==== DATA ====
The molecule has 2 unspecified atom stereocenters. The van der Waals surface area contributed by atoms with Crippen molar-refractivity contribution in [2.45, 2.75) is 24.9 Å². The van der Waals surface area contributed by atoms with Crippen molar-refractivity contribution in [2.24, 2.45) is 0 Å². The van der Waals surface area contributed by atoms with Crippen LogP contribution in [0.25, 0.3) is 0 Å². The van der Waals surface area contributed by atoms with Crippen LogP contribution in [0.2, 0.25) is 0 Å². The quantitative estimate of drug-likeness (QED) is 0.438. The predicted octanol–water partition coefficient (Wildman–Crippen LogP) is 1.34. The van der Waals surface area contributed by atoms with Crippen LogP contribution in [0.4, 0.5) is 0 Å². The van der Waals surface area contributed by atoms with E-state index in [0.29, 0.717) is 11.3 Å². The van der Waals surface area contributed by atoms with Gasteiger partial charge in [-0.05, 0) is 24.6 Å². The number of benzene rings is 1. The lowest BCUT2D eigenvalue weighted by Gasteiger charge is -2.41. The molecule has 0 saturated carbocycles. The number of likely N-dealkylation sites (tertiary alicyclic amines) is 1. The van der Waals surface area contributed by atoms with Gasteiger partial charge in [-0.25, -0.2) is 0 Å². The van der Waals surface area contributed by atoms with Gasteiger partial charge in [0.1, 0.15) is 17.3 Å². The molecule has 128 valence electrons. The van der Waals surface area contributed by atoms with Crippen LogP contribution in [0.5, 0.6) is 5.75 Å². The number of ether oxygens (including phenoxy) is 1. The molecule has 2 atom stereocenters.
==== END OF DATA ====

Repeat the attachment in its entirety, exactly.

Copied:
The molecule has 2 unspecified atom stereocenters. The van der Waals surface area contributed by atoms with Crippen molar-refractivity contribution in [2.45, 2.75) is 24.9 Å². The van der Waals surface area contributed by atoms with Crippen molar-refractivity contribution in [2.24, 2.45) is 0 Å². The van der Waals surface area contributed by atoms with Crippen LogP contribution in [0.25, 0.3) is 0 Å². The van der Waals surface area contributed by atoms with Crippen LogP contribution in [0.2, 0.25) is 0 Å². The quantitative estimate of drug-likeness (QED) is 0.438. The predicted octanol–water partition coefficient (Wildman–Crippen LogP) is 1.34. The van der Waals surface area contributed by atoms with Crippen LogP contribution in [0.4, 0.5) is 0 Å². The van der Waals surface area contributed by atoms with E-state index in [0.29, 0.717) is 11.3 Å². The van der Waals surface area contributed by atoms with Gasteiger partial charge in [-0.05, 0) is 24.6 Å². The number of benzene rings is 1. The lowest BCUT2D eigenvalue weighted by Gasteiger charge is -2.41. The molecule has 0 saturated carbocycles. The number of likely N-dealkylation sites (tertiary alicyclic amines) is 1. The van der Waals surface area contributed by atoms with Gasteiger partial charge in [-0.25, -0.2) is 0 Å². The van der Waals surface area contributed by atoms with Gasteiger partial charge in [0.1, 0.15) is 17.3 Å². The molecule has 128 valence electrons. The van der Waals surface area contributed by atoms with Crippen LogP contribution in [0.5, 0.6) is 5.75 Å². The number of ether oxygens (including phenoxy) is 1. The molecule has 2 atom stereocenters.